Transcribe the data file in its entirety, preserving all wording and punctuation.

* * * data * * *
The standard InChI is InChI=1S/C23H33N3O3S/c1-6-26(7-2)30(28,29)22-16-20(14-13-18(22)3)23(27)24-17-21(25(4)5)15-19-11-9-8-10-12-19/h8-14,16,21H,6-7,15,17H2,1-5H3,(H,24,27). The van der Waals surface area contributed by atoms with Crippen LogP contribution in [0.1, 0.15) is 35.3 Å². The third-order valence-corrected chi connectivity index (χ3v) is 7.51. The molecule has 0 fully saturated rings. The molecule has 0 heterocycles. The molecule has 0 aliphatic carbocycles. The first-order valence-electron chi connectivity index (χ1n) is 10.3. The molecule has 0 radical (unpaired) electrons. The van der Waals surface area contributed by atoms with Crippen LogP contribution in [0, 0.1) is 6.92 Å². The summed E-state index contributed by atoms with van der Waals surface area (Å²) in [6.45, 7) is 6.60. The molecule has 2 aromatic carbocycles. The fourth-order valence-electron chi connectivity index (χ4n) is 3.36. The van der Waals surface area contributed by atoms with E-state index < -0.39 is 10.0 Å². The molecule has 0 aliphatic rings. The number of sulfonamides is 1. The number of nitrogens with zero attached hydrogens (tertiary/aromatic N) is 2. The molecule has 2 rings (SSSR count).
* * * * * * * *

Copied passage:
The standard InChI is InChI=1S/C23H33N3O3S/c1-6-26(7-2)30(28,29)22-16-20(14-13-18(22)3)23(27)24-17-21(25(4)5)15-19-11-9-8-10-12-19/h8-14,16,21H,6-7,15,17H2,1-5H3,(H,24,27). The van der Waals surface area contributed by atoms with Crippen LogP contribution in [0.1, 0.15) is 35.3 Å². The third-order valence-corrected chi connectivity index (χ3v) is 7.51. The molecule has 0 fully saturated rings. The molecule has 0 heterocycles. The molecule has 0 aliphatic carbocycles. The first-order valence-electron chi connectivity index (χ1n) is 10.3. The molecule has 0 radical (unpaired) electrons. The van der Waals surface area contributed by atoms with Crippen LogP contribution in [0, 0.1) is 6.92 Å². The summed E-state index contributed by atoms with van der Waals surface area (Å²) in [6.45, 7) is 6.60. The molecule has 2 aromatic carbocycles. The fourth-order valence-electron chi connectivity index (χ4n) is 3.36. The van der Waals surface area contributed by atoms with E-state index < -0.39 is 10.0 Å². The molecule has 0 aliphatic rings. The number of sulfonamides is 1. The number of nitrogens with zero attached hydrogens (tertiary/aromatic N) is 2. The molecule has 2 rings (SSSR count).